Peters begins his description of the news in the first paragraph by saying “Vice President Mike Pence will speak on Friday to a gathering of anti-abortion activists on the National Mall…” The description reeks of an attempt to diminish the March.

The largest annual event for those who hold to a range of values about defending life is described merely as a “gathering.” This is technically true—but in the same way that the Rose Bowl game is a “gathering” of football fans near a playing field in Pasadena.

Next we see the annual March described as a meet-up for “anti-abortion activists on the National Mall,” a description that is inadequate, to say the least. There may be a large number “activists” at the March, but, unless you are going to employ the tautology that any attendee who wants abortion ended is an activist, there were tens of thousands of participants who come merely to express concern and sorrow about the loss of lives abortion has caused. They are not political or social activists—they may be priests, pastors, and everyday Americans who “act” by praying tirelessly for abortion’s demise.

Were all those who marched with Dr. King in 1963 “activists”? I think that would be an inaccurate characterization of that group as well. Does standing in public against injustice make you an “activist”? I don’t think so. Christians are exhorted “to stand” and reject the perception that something is accepted by the church when it is not in actuality (see Ephesians 6:13 and Daniel 3). Many of those who attend the March for Life do so merely to leave their normal walks of life for a day “to stand” with the unborn. Many men and women also come to stand as acts of contrition for abortions in which they have participated.

Finally, the usage of the terms “anti-abortion” and “anti-abortion activist” by the media is a characterization that allows for the easiest stereotyping and dismissal of those marchers. This phrasing might be acceptable if those who support abortion, like many who attended the Women’s March held here on January 21st, were always referred to as “pro-abortion,” but they are not. Euphemisms like “pro-choice” have been used for decades to misdirect from the reality of abortion.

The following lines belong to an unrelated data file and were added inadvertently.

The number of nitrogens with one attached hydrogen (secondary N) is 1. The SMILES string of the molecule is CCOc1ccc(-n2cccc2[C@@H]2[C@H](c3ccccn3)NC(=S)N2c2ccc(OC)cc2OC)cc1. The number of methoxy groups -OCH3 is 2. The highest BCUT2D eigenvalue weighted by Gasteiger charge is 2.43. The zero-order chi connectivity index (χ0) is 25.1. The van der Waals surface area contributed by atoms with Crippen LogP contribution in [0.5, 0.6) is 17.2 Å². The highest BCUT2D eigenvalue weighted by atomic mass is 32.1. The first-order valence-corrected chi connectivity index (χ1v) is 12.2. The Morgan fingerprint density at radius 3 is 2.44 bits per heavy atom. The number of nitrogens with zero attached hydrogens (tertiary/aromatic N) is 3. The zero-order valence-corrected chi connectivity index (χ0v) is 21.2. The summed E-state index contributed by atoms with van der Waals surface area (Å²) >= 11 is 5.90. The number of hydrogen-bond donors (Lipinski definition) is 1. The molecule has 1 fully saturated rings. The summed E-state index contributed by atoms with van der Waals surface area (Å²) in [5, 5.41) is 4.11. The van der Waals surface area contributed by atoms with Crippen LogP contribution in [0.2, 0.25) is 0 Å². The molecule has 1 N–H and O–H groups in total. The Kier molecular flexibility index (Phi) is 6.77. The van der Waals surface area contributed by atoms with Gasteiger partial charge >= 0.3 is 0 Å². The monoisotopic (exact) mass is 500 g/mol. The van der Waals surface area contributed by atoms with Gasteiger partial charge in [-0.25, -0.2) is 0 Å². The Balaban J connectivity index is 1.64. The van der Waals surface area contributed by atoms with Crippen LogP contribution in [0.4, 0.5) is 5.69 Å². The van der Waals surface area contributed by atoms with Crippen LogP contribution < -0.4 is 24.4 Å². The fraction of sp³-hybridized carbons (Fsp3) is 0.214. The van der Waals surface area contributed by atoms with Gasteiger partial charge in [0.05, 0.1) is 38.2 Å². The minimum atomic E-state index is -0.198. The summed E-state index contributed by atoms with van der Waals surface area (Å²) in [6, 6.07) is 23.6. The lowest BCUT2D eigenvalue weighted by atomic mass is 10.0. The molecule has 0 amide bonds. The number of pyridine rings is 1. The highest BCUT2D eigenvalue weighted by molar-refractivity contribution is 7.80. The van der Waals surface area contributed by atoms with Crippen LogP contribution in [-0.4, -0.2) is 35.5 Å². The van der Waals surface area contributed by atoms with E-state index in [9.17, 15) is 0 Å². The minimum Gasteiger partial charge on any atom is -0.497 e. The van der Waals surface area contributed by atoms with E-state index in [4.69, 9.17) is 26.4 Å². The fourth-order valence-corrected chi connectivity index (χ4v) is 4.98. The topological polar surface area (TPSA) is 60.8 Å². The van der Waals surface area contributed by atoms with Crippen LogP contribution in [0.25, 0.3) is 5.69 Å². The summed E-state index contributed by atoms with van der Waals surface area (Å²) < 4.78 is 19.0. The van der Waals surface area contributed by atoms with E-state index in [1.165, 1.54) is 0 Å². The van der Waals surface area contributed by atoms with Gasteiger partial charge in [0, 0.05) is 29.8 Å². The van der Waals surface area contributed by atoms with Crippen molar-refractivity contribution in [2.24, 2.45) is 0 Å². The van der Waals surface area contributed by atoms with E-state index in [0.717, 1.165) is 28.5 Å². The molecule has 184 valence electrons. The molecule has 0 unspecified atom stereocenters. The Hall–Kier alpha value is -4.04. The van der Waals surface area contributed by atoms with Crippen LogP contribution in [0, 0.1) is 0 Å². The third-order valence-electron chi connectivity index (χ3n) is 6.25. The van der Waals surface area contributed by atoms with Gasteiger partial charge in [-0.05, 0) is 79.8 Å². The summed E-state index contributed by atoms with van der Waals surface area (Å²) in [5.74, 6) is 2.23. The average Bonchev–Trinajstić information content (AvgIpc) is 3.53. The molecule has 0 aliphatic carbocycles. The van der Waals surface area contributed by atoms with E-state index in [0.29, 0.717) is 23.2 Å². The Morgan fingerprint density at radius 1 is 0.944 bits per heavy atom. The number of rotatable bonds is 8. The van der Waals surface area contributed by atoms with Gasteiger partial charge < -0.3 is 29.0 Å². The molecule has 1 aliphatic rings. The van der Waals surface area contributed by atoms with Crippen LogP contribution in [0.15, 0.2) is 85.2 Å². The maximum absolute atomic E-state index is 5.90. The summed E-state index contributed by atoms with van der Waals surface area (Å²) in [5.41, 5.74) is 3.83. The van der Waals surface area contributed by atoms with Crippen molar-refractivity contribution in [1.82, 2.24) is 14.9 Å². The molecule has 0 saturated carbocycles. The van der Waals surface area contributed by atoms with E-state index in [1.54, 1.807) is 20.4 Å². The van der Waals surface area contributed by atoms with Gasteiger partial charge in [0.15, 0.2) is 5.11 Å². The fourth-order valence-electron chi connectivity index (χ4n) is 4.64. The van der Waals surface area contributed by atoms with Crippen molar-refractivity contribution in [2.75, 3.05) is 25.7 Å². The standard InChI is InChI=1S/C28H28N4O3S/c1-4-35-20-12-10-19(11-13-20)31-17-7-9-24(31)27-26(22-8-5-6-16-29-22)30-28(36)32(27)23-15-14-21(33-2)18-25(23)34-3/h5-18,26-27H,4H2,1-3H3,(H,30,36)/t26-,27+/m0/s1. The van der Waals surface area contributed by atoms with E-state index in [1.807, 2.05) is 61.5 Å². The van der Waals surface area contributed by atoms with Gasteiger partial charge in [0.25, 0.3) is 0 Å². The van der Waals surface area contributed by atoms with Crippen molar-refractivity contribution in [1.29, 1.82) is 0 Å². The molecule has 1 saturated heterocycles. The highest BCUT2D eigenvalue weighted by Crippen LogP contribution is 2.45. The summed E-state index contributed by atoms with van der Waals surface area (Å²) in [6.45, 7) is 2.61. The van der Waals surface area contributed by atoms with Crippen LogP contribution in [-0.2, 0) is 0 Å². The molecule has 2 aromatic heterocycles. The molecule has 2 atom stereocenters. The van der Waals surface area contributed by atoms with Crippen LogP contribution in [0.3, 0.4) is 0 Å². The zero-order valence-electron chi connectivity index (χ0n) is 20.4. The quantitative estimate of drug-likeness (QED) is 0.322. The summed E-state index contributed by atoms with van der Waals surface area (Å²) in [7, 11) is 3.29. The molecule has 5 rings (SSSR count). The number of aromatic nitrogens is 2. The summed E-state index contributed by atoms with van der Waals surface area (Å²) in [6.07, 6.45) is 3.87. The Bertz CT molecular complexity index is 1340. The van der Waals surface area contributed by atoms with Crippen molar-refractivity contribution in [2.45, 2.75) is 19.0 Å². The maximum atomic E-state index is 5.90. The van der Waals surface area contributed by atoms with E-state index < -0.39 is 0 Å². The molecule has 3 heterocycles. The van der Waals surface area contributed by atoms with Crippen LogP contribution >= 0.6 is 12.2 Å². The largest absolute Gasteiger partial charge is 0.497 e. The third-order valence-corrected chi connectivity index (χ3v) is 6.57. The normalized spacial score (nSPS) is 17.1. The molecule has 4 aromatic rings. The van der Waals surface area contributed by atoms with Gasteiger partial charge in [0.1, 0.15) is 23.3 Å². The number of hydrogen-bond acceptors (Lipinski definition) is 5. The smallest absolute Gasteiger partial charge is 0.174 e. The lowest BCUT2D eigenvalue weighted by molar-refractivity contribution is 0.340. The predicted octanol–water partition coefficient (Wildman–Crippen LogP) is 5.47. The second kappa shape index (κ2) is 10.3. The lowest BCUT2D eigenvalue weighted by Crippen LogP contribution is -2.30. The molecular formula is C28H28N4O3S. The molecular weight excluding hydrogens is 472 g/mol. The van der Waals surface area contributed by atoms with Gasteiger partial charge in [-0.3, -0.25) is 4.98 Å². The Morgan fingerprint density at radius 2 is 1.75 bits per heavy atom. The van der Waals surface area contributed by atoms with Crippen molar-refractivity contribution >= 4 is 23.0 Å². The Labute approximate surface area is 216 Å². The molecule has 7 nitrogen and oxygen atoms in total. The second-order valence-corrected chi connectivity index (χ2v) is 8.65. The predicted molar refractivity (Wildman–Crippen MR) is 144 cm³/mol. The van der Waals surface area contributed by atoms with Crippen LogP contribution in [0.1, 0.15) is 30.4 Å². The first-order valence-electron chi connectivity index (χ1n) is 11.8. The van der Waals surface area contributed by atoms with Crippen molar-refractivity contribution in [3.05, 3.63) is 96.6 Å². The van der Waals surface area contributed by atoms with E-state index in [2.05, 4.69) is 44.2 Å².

At the very least, the people at last Friday’s event were concerned with many bioethical issues beyond abortion like euthanasia, fetal tissue harvesting, cloning, and the creation of human-animal hybrids. “Anti-abortion” is an easy but incomplete way to characterize the depth and breadth of the pro-life movement.

The March for Life is a beautiful thing that deserves better treatment. I don’t mean to batter Mr. Peters—he seems like an able journalist who was probably working on a deadline and a word-count. But with that said, the time is long overdue when America’s “paper of record” should be able to write ably and fairly about a critical component of the pro-life movement, a social movement that is winning the argument.

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The Pro-Life Movement Cares About All Babies, Born and Unborn

by Daniel Hart

January 26, 2017

With the somber anniversary of Roe v. Wade this past Sunday and the youthful energy of the March for Life that will happen today, we as a nation are rightly confronted once again with what many would prefer not to think about: In America, one’s unborn offspring can legally be killed.

With abortion front and center this week, it seems like the perfect time to once and for all quash a lie that has been continually regurgitated year after year by those who are in favor of abortion. The falsehood goes something like this: “Pro-lifers only care about the baby when it’s in the womb. Once it’s born, you no longer care about it, even when that child is born into poverty” yada, yada, yada.

Dr. Brian Clowes of Human Life International recently gave a succinct rebuttal of this falsehood at an FRC Policy Lecture:

 “My wife runs one of the 3,000 crisis pregnancy centers [there are actually over 4,000] all around the country. She and her volunteer counselors do everything, including driv[ing] them [women with unplanned pregnancies] to ultrasound appointments, finding them clothes, finding them jobs, finding them housing, and all the rest. No pro-abortion group does that. So I like to ask people, go ahead and pretend that you’re pregnant outside of marriage and can’t deal with this child; call up a pro-abortion group, any pro-abortion group, and say ‘I need help with baby food, with formula, I need help finding a job,’ and they’ll either laugh at you or refer you to a social service agency. Then try any pro-life CPC (crisis pregnancy center) and look at the contrast there. Who really cares about the women?”